Yarra Building is self-evidently vital

Earlier last month Melbourne Heritage Action (MHA) sent in an objection to the demolition of part of Federation Square for an Apple store, which we see as having little justification now that the square is heritage listed.

We submitted that it was architecturally self-evident that the Yarra Building is vital to the integrity of Federation Square as a self-contained architectural statement. 

While we acknowledge that the inclusion of the Yarra Building came late in the design process of the square, it does form a cohesive part of the square's design which cannot be seen as an afterthought by any layperson.

The idea that a change in design lessens the integrity of a heritage place is obviously absurd, as we would then need to consider the demolition of such places as Flinders Street Station being acceptable due to changes made to the station during its late design and construction phase, such as the smaller scale of floors, or the change in concourse design.

Furthermore, the proposed Apple store design forms an antithesis to the recognised heritage values of the square’s “decontructavist” style, placing an incongruous minimalist glass box in the middle of a unique “fractal” design.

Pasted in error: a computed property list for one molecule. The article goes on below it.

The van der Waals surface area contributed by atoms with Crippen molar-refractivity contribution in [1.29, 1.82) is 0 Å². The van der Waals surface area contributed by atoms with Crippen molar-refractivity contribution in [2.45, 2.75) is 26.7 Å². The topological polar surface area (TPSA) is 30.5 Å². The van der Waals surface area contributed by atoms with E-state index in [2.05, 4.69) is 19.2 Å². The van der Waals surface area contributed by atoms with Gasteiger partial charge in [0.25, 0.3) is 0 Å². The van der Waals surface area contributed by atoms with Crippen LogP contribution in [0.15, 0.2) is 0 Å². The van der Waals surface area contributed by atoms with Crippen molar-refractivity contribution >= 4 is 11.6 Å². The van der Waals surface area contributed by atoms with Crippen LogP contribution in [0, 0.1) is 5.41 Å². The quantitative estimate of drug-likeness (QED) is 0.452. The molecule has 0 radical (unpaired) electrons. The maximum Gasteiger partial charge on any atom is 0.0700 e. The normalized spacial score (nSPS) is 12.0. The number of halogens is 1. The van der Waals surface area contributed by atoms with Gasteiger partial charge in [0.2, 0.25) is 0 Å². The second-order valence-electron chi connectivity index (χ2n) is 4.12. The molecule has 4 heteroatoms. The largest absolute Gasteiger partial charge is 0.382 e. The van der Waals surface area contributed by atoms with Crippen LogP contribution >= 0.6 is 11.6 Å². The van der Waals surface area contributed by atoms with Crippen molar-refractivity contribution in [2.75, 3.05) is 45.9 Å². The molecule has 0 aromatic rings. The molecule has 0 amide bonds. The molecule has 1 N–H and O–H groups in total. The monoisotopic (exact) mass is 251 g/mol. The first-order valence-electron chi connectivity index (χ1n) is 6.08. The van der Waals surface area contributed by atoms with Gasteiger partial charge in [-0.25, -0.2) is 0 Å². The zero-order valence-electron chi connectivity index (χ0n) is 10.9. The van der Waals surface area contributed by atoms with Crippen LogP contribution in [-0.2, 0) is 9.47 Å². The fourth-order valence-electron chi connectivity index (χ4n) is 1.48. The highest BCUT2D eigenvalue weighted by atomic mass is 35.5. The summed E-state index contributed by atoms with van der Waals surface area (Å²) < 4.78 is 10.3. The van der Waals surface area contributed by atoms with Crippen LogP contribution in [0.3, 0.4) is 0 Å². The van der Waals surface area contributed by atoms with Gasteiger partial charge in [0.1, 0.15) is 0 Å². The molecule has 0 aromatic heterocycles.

We believe any discussion about what the new design might do to “open up” the river or square architecturally is irrelevant, as extra open space is not a criteria on which to judge the effect of the heritage values of a place. We wouldn’t agree to changes to the Treasury Building, for instance, in return for some open space. 

Socially, we need to ask what kind of Federation Square the public of Melbourne has valued for the past 17 years, and indeed the kind the public space Melbournians desired that led to the construction of Federation Square. 

While it is true that parts of the square including the Yarra Building already maintain some commercial uses, these are currently of a hospitality nature, the kind of places that encourage socialisation. They are supporting in nature, rather than being a major corporate presence. 

Despite some corporate posturing about being a universal meeting place, an Apple Flagship Store is at its core simply an exercise in branded advertising space, with a target market of high disposable incomes and fans of a particular product. 

It is not in any sense a community space or a communal city experience, the functions Federation Square was designed to allow.

The outcome of Heritage Victoria’s decision doesn’t just tell use about one small part of Federation Square, but what wider values are held for heritage and public space in our city.

Tristan Davies

Melbourne Heritage Action

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